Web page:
MITZI: Cyl, why are you even thinking of doing the job then?

CYLEE: It’s crazy good money.

MITZI: Babe, if you need cash...

CYLEE: Thanks, Mitz, but we’ve been over this. Look, I’m still just thinking about it. I might just come home. In the mean time some of my gear is in a locker downtown, and the payment is coming up. I’d rather not have to buy my own stuff out of a locker auction. Can I send you a few Crypto and have you go pay for the next month?

MITZI: Nah, don’t worry about it, I’ll pay for it. I owe you for that little hidey-hole in Mounlake Terrace. Where’s your lockup?

CYLEE: It’s in Centennial Storage. I’ll send you the address. Locker 31-B-17. I think it’s like, $4000 USD per month.

MITZI: What’s that, like, three Crypto?

CYLEE: Something like that yeah. I’ll send you four.

MITZI: Tell you what, send me two and we’ll call it even.

CYLEE: Deal.

MITZI: Okay, I’ll go make sure your stuff is safe and try not to worry too much about you working for kidnappers. You sure you’re okay?

CYLEE: I can take care of myself. If they need a Carrier on this mission do you want me to recommend you?

MITZI: Ummmmm no, I don’t think I like this company. I’ll catch you on the next job. But, check in, okay? Don’t go all tough-girl on me and get yourself killed or enslaved or whatever because you’re too proud to ask for help.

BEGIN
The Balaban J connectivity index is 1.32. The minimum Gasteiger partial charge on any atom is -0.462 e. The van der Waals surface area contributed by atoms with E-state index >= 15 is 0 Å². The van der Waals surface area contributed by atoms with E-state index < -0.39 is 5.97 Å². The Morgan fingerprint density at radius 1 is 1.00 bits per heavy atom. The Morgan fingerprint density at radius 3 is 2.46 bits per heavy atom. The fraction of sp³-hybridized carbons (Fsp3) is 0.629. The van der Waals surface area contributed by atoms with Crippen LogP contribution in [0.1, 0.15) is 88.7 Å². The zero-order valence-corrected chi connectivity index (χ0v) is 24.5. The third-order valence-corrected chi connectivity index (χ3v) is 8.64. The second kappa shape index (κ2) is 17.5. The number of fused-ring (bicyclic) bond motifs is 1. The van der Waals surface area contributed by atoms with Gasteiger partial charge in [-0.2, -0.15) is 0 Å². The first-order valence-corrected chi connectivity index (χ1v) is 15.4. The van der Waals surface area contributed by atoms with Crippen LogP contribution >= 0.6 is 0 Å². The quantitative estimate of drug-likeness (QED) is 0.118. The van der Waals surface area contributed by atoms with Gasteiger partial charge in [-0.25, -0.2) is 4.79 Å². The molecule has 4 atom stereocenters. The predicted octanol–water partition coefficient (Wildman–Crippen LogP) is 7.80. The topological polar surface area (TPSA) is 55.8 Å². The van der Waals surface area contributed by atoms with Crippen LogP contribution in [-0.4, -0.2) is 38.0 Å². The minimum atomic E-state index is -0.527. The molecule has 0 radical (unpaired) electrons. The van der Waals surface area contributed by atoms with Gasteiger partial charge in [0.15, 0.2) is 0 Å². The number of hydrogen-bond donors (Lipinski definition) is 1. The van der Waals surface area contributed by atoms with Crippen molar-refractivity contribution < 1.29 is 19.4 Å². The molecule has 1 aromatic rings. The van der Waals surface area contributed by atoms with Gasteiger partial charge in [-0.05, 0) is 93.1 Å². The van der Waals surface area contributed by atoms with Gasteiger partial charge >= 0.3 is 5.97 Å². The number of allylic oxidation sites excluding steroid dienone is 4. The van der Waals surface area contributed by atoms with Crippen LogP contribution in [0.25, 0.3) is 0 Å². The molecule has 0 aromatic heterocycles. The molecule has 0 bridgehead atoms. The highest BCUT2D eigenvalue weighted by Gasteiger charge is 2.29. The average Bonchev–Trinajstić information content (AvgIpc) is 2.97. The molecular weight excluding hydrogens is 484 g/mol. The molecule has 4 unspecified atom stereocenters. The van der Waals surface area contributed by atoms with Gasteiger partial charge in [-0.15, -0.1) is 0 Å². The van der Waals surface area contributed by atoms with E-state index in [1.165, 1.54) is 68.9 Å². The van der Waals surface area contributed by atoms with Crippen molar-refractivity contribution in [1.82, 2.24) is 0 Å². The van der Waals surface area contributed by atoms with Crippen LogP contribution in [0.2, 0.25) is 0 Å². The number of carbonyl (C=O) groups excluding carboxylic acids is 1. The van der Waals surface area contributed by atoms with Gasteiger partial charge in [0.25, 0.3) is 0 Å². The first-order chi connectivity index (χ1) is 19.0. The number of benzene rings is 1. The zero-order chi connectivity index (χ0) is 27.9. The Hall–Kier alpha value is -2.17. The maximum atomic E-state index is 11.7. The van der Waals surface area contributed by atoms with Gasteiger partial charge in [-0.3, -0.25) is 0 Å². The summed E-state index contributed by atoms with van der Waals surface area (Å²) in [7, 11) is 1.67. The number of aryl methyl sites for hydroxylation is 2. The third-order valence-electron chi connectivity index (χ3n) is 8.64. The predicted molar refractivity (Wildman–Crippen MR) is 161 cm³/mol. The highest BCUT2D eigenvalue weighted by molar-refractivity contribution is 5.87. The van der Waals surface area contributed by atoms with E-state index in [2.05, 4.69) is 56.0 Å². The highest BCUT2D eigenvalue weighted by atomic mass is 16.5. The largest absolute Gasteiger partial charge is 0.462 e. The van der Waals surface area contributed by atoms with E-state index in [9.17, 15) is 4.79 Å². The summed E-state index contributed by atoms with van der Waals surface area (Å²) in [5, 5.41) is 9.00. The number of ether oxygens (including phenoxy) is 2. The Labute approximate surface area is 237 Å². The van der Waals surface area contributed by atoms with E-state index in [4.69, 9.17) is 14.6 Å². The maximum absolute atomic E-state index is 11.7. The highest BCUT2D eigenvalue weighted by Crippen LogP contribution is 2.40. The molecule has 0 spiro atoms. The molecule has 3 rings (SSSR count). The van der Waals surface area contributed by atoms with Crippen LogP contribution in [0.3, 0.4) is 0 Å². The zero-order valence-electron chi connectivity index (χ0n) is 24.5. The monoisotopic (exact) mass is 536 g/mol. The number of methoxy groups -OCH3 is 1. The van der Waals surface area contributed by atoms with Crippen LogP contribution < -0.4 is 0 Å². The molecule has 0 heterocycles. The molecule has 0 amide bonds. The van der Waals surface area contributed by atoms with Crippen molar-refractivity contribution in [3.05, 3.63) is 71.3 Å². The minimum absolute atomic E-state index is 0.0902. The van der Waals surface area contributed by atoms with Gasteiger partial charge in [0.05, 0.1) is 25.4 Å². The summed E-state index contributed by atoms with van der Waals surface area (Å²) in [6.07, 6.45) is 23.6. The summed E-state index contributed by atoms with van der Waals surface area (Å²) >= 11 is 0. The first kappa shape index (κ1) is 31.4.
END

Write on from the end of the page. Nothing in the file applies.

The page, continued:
CYLEE: I’ll keep that in mind, MOM.

MITZI: Somebody’s got to watch out for you, Tall, Dark, and Grumpy.

CYLEE: Thanks, Short, Blond, and Preppy.

MITZI: I’d say I resent that but why bother? Okay hon, take care, check in soon, have fun in Portland...if that’s even possible.

CYLEE: Okay. Bye.

MITZI: Byeeeee!


Mitzi hung up and wasn’t surprised to find her left index fingernail pulsing a dim blue, indicating that she had just received some money. She went to an ATM and withdrew the requisite $4000 in hard cash.

The one thousand dollar coins weren't really United States dollars, of course. Federal money wouldn't have a picture of the last non-dynastic president on it. Nor a picture of Denali—or as the Fed called it, Mt. McKinley—on the “tails” side. Nor would it exist. The Fed still persisted in making coins of less-than-one-dollar denominations, even though a single dollar was worth almost nothing. Five, ten, and twenty dollar coins also existed, but most people just used credit systems. Who needs to carry around small change? But sometimes you did need to carry around big change, and that's where these coins came in.

Technically they were issued by the New Northwest Pacific Bank, an entity built out of the ashes of Pacifica's Department of the Treasury. The coins were huge, nearly two inches across and a quarter of an inch thick, so four of them was a massive chunk of metal to carry around, but that was the point. NNWPB would allow anyone to redeem a coin for actual federal money deposited directly into their account, so you didn't want to accidentally lose one. Real money or not, they were the de-facto currency of anyone who didn't want their spending habits to be part of the public record, a luxury that neither USD bank transfers or Crypto could afford.